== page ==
The latest version of 2009 Formula One regulations included some changes that were not exactly advertised in advance. I was not alone not sure about what the eight engine per season rule exactly means. The other innovation were the safety car rules.
Timmie pointed out yesterday the interview with FIA race director Charlie Whiting that also clarifies some of the new things in the 2009 F1 regulations:
Eight engines per season rule
“It’s eight engines for the whole year. A driver will only incur a penalty if he uses a ninth engine. So the teams can use the engines as they like. There’s no three consecutive race rule because there doesn’t seem to be a need for it any longer. The engines will not have to do three complete events now.
In the past, as you know, the two-race engine was used only on Saturdays and Sundays. Now, for 17 races, the eight engines will have to do the three days of each Grand Prix. What the teams will do is to have a Friday engine that’ll probably do the first four races or something of that nature.
They’ll then take the engine out and use another one for Saturday and Sunday. All we’ve got to do, - it’ll be extra work - is to make sure that these engines remain sealed and are untouched.”
Fine, now we know, that teams can play with the engines around and do not have to use the same at any number of consecutive races. We also know that unlike in 2008 the engines used on Fridays also count.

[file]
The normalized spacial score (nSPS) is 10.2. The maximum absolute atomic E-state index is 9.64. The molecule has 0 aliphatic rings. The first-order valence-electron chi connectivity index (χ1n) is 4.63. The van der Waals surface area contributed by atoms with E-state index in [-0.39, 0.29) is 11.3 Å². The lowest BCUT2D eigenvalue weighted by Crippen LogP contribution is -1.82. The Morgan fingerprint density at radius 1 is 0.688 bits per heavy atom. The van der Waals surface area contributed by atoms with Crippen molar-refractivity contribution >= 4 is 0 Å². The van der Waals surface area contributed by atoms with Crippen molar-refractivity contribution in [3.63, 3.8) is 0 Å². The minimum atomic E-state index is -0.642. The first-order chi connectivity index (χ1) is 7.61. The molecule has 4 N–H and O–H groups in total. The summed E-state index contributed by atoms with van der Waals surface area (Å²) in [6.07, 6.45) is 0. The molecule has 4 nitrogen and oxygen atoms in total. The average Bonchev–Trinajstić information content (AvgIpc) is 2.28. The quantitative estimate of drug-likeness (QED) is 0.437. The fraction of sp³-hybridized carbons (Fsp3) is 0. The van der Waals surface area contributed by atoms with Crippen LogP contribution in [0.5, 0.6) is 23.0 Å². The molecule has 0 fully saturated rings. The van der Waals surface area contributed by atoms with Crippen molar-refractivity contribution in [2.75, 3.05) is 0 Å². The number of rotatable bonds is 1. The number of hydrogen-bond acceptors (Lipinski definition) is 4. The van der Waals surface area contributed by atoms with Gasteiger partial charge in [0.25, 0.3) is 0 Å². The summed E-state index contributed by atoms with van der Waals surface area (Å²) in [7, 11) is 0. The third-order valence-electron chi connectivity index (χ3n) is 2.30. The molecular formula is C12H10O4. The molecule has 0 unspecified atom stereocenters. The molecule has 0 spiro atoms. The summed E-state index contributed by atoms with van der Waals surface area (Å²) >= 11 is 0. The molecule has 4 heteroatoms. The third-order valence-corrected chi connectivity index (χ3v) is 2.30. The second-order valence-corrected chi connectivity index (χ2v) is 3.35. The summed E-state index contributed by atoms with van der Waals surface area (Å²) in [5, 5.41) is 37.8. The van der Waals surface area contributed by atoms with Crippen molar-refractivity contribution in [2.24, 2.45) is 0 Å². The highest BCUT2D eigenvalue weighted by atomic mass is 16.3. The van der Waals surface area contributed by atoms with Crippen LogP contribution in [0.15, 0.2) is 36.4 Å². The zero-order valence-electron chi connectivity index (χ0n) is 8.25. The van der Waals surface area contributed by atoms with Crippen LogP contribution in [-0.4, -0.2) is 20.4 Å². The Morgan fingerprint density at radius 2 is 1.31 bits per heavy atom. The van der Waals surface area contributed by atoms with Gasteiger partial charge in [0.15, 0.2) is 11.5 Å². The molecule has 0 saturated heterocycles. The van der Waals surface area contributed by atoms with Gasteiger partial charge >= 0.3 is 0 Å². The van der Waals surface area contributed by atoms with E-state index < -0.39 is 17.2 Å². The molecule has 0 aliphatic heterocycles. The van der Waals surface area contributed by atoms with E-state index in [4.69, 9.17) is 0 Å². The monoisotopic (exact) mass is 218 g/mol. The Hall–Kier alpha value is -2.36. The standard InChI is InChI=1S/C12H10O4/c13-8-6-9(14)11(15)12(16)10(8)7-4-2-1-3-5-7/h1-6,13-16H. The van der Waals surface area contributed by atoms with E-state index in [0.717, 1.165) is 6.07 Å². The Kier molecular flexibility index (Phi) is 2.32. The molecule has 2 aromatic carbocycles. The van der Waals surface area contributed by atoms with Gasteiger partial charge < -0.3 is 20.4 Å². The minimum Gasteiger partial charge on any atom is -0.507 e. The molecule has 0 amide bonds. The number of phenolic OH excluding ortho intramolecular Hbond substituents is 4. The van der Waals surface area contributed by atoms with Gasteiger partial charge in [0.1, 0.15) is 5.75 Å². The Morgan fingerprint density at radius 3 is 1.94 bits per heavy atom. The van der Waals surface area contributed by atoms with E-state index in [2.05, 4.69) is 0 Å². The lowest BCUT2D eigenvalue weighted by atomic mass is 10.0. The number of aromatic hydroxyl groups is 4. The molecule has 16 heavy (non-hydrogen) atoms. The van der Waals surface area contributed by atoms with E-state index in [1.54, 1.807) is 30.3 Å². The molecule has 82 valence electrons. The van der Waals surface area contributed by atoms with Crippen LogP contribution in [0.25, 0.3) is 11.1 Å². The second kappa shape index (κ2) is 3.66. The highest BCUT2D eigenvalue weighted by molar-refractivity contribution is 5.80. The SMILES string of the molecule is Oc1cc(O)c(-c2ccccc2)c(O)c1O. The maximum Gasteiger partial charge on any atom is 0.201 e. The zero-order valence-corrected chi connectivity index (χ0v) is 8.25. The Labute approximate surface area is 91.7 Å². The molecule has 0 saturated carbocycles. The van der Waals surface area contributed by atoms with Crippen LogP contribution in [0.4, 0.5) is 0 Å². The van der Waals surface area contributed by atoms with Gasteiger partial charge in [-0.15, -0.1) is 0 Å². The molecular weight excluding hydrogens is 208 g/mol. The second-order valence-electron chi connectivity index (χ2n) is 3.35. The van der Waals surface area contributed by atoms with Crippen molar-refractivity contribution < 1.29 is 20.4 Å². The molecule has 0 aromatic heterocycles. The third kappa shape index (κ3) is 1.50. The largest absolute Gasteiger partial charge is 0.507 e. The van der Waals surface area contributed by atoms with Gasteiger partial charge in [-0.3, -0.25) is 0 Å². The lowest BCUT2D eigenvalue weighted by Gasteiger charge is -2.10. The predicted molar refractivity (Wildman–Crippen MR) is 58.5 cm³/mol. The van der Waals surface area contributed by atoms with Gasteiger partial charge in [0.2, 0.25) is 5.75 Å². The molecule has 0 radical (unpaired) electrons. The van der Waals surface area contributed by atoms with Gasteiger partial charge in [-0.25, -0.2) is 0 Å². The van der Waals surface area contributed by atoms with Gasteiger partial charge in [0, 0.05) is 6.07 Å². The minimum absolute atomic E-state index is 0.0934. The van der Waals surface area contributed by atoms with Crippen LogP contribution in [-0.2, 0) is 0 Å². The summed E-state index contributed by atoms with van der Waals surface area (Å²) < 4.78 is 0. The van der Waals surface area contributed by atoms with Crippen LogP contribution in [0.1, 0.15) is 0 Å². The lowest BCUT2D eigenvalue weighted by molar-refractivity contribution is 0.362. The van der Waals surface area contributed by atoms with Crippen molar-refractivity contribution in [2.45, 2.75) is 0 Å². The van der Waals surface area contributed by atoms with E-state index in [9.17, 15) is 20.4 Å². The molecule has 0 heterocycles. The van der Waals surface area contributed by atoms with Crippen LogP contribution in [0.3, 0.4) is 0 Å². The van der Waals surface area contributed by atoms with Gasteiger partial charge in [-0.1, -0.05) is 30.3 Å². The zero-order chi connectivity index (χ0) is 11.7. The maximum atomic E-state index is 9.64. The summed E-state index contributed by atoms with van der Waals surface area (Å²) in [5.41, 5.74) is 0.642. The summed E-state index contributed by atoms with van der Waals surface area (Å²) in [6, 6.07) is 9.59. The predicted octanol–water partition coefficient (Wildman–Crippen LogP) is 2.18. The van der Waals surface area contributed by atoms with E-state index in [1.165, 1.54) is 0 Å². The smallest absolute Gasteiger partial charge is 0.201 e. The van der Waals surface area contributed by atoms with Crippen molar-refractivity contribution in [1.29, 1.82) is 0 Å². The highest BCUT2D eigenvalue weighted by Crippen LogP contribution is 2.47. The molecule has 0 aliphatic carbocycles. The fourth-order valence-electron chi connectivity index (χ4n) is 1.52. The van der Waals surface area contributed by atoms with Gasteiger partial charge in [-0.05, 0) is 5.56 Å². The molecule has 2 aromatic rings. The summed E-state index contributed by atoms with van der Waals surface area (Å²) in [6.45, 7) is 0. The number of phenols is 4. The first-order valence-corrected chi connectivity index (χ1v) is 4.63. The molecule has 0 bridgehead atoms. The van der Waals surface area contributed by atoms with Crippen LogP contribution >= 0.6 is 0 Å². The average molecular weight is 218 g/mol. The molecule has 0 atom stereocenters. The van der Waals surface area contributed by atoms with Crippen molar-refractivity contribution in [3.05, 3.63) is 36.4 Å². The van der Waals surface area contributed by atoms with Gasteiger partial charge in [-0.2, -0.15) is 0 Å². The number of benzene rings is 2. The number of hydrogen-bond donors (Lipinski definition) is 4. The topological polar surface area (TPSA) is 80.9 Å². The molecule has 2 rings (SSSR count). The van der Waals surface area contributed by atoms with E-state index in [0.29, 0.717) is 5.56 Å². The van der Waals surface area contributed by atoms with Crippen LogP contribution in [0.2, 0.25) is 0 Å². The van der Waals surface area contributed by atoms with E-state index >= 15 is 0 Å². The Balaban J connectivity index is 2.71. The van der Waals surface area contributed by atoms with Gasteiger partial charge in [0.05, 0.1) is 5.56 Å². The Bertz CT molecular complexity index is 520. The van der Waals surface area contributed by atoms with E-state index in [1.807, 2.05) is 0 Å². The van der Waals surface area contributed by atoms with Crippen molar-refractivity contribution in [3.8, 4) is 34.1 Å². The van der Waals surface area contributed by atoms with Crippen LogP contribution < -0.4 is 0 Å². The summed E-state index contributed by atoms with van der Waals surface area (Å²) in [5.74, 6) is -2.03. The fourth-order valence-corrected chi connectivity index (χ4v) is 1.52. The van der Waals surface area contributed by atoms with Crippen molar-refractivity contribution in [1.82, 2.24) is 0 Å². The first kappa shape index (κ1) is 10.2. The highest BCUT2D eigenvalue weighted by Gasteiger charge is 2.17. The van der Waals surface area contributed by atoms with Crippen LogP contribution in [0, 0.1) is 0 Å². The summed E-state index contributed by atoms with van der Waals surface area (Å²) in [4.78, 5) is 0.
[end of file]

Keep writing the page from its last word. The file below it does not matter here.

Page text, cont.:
What I still do not understand is how will the penalties work. If a driver has to use ninth engine in for example 15th race, will he be penalized in that one race only or also in each consecutive race?
“The rule introduced in 2007 was a bad one, and we’ve gone back to the 2006 regulations. The only difference is we intend to implement a minimum time back to the pits. When we deploy the safety car, the message will go to all the cars, which will then have a “safety car” mode on their ECUs. As soon as that message gets to the car, it’ll know where it is on the circuit, and it’ll calculate a minimum time for the driver to get back to the pits. The driver will have to respect this and the information will be displayed on his dashboard.
If you remember, the reason we closed the pit entry was to remove the incentive for the driver to come back to his pit quickly. That’s gone now, as you won’t be able to reach the pits any quicker than your dashboard display allows you to.”
Well, the previous rule was not perfect to say it mildly. It affected results of several races, for example Singapore...But I am not sure how FIA expects this new complicated rule to work...Can’t someone come up with something a bit less complicated ?
The complete text of technical briefing with Charlie Whiting is available on FIA Web site (click here).